Search Results for 'America'

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Ford produces its ten-millionth best selling Mustang

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Ford has produced its 10 millionth Mustang, which, it says, is America’s best-selling sports car of the last 50 years and the world’s best-selling sports car three years straight.

Salthill - ‘One of the nicest localities in the Kingdom.’

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Salthill was a quiet fishing village, existing independently from Galway town, until the Victorian obsession for health and fresh air eventually came to the west of Ireland. Invigorating salt-sea baths, salt-water showers, and, as I mentioned in former weeks, confined bathing opportunities for women; but where men could hire togs for some manly swimming and diving. By 1828 it was noted that there were 40 to 50 neat lodges along its sea shore, where there were only two or three a few years before.

Finding 'Haven' with We Banjo 3

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ALL-CONQUERING Galway ‘Celt-grass’ combo We Banjo 3 have released their fifth album, Haven, which is garnering great reviews from critics. The Irish Times has enthused over "Enda Scahill’s brilliantly metronomic banjo, which trades notes with brother Fergal’s sweeping fiddle and Martin Howley’s sparkling mandolin"; Glide magazine found the album "exuberant, enthralling and imbued with emotion"; and The Country Note hailed it as "a stellar album from start to finish".

Half Way to Paddy’s Day American style BBQ

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Plans are already in full motion for Athlone's 2019 St Patrick’s Day parade. To kick off the event there will be a half way to Paddy’s Day American style BBQ on Friday August 10 at 6pm in the Bounty Rugby Club. Tickets are €10.

Seapoint Corner about one hundred and fifty years ago

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This was Seapoint Corner c1865. The buildings we see, running from the left, are Prospect Lodge; Corrig View; Elm View; Prairie House with the balcony, which was built 1855-1861 by Colman O’Donohoe who had obviously spent some time in America; Beachmount; Villa Marina, which had the sign Michael Horan, Grocer over the door; Sunnyside Lodge; Seapoint House; then a gap which led into Seapoint Terrace; and finally, the thatched building which was George Fallon’s Baths. The sign on his gable read Hot Baths and Bathing, No Refunds and his family operated the baths business at least from 1855 to 1894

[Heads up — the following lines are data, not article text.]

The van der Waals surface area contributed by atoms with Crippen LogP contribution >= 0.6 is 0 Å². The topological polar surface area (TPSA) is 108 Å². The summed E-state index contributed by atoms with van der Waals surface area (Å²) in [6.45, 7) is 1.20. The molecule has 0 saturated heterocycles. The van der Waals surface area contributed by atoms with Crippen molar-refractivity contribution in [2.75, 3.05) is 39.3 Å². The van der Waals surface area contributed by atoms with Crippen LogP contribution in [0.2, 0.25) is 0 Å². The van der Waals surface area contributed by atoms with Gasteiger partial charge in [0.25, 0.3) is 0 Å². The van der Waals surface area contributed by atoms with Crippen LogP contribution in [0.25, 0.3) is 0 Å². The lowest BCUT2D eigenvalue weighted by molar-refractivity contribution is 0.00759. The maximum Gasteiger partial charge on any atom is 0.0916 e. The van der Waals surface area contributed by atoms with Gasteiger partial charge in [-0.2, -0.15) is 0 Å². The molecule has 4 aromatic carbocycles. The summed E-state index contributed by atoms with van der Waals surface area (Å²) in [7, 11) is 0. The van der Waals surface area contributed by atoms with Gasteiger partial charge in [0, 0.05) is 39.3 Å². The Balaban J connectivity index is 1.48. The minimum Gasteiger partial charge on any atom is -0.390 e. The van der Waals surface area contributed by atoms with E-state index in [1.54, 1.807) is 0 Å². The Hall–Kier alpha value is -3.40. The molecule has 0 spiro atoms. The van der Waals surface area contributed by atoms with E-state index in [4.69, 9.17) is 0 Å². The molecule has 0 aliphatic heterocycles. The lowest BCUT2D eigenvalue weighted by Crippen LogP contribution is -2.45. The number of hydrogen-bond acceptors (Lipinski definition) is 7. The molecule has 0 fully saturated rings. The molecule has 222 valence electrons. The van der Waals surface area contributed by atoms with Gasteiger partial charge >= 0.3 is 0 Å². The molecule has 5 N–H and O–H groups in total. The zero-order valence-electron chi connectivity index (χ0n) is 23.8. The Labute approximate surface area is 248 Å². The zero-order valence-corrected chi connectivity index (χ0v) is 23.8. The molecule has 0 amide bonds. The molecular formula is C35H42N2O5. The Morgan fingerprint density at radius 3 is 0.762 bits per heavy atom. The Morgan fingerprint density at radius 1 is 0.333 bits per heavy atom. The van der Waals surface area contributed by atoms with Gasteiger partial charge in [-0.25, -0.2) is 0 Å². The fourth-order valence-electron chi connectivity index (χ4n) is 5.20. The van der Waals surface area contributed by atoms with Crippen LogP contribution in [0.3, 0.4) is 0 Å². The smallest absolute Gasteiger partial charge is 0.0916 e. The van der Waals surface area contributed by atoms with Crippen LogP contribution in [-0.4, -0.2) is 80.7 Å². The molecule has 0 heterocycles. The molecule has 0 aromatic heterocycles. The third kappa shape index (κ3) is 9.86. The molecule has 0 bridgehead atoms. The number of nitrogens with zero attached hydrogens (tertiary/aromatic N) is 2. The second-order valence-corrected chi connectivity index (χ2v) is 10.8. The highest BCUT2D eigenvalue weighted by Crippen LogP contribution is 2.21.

Mayo mum has a solution for morning sickness

When a Mayo nurse suffered with bad morning sickness during two pregnancies, the only ‘cure’ she could find came from America — now she is bringing the solution to other expectant mothers in Ireland.

‘A Shaking of the Dry Bones’ - Achill Island in the 1830s

On the eve of the Great Famine there was a terrible scandal in Kinvara, Co Galway. William Burke, who had served as a Catholic priest for 13 years, announced to his congregation that he was leaving the church and becoming Protestant. The people were so angry that about 2,000 pursued his carriage and hurled abuse at him. Two other clergymen and police protection were required to keep him safe.

Boxty's; a little piece of food heaven in Galway city

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In an age where we do not have to leave the country to sample the food delights of Europe, Asia, America, and Africa, there is something that warms the heart and fills the stomach with happiness and comfort that only traditional Irish cuisine can offer. From the mighty breakfast bap to the humble potato pancake of boxty, it is impossible never to be left with anything but satisfaction with these homely delicacies

Dealing with whatever the ocean sends

It is not surprising that any child with imagination, and an interest in the sea, would spend time at the city’s harbour watching the ships come and go, and the men who worked there as they talked and unloaded fish or cargo. As a child Kathleen Curran, once the home chores were done, would run down the back paths from her home on College Road and along Lough Atalia to the docks. ‘There she would stand and gaze in wonder at the ships, boats and trawlers, hookers and gleoteóigs tied up or coming and going about their business.’

‘Yesterday we were in America’ — Alcock and Brown 100 Festival launched to mark historic feat

The ‘Alcock and Brown 100’ Festival to celebrate the centenary next year of one of the greatest feats of early aviation — the first non-stop transatlantic flight in history, completed by John Alcock and Arthur Whitten-Brown in 1919, was launched this week in Dublin.

 

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